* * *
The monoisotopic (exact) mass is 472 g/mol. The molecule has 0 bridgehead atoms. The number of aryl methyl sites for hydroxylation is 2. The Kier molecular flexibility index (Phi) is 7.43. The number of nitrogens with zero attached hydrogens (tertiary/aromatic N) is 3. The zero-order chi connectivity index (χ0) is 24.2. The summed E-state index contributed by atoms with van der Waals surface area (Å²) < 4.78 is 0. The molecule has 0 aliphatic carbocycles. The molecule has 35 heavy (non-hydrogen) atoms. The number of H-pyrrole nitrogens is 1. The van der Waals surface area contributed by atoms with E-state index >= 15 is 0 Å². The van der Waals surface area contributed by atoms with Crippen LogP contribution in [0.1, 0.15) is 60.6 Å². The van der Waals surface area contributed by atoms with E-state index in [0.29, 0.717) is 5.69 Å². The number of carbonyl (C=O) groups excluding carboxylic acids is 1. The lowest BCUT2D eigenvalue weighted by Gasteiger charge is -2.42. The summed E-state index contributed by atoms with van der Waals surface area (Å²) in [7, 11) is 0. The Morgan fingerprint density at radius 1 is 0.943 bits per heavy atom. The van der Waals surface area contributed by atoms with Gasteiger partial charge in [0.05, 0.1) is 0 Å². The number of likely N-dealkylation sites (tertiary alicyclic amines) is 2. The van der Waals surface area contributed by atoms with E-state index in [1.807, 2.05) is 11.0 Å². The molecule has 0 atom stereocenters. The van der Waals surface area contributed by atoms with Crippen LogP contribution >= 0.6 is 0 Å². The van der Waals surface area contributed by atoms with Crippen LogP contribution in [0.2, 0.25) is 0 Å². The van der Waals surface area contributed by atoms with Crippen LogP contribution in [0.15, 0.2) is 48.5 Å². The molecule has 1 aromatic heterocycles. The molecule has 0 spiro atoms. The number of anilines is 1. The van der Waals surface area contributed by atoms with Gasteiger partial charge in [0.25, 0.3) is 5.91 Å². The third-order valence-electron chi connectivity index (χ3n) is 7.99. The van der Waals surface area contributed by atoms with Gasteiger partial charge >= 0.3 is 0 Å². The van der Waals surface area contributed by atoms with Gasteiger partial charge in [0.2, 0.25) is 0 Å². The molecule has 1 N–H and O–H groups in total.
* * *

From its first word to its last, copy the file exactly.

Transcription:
The monoisotopic (exact) mass is 472 g/mol. The molecule has 0 bridgehead atoms. The number of aryl methyl sites for hydroxylation is 2. The Kier molecular flexibility index (Phi) is 7.43. The number of nitrogens with zero attached hydrogens (tertiary/aromatic N) is 3. The zero-order chi connectivity index (χ0) is 24.2. The summed E-state index contributed by atoms with van der Waals surface area (Å²) < 4.78 is 0. The molecule has 0 aliphatic carbocycles. The molecule has 35 heavy (non-hydrogen) atoms. The number of H-pyrrole nitrogens is 1. The van der Waals surface area contributed by atoms with E-state index >= 15 is 0 Å². The van der Waals surface area contributed by atoms with Crippen LogP contribution in [0.1, 0.15) is 60.6 Å². The van der Waals surface area contributed by atoms with E-state index in [0.29, 0.717) is 5.69 Å². The number of carbonyl (C=O) groups excluding carboxylic acids is 1. The lowest BCUT2D eigenvalue weighted by Gasteiger charge is -2.42. The summed E-state index contributed by atoms with van der Waals surface area (Å²) in [7, 11) is 0. The Morgan fingerprint density at radius 1 is 0.943 bits per heavy atom. The van der Waals surface area contributed by atoms with Gasteiger partial charge in [0.05, 0.1) is 0 Å². The number of likely N-dealkylation sites (tertiary alicyclic amines) is 2. The van der Waals surface area contributed by atoms with E-state index in [1.807, 2.05) is 11.0 Å². The molecule has 0 atom stereocenters. The van der Waals surface area contributed by atoms with Crippen LogP contribution >= 0.6 is 0 Å². The van der Waals surface area contributed by atoms with Crippen LogP contribution in [0.2, 0.25) is 0 Å². The van der Waals surface area contributed by atoms with Crippen LogP contribution in [0.15, 0.2) is 48.5 Å². The molecule has 1 aromatic heterocycles. The molecule has 0 spiro atoms. The number of anilines is 1. The van der Waals surface area contributed by atoms with Gasteiger partial charge in [0.25, 0.3) is 5.91 Å². The third-order valence-electron chi connectivity index (χ3n) is 7.99. The van der Waals surface area contributed by atoms with Gasteiger partial charge >= 0.3 is 0 Å². The van der Waals surface area contributed by atoms with Gasteiger partial charge in [0.2, 0.25) is 0 Å². The molecule has 1 N–H and O–H groups in total.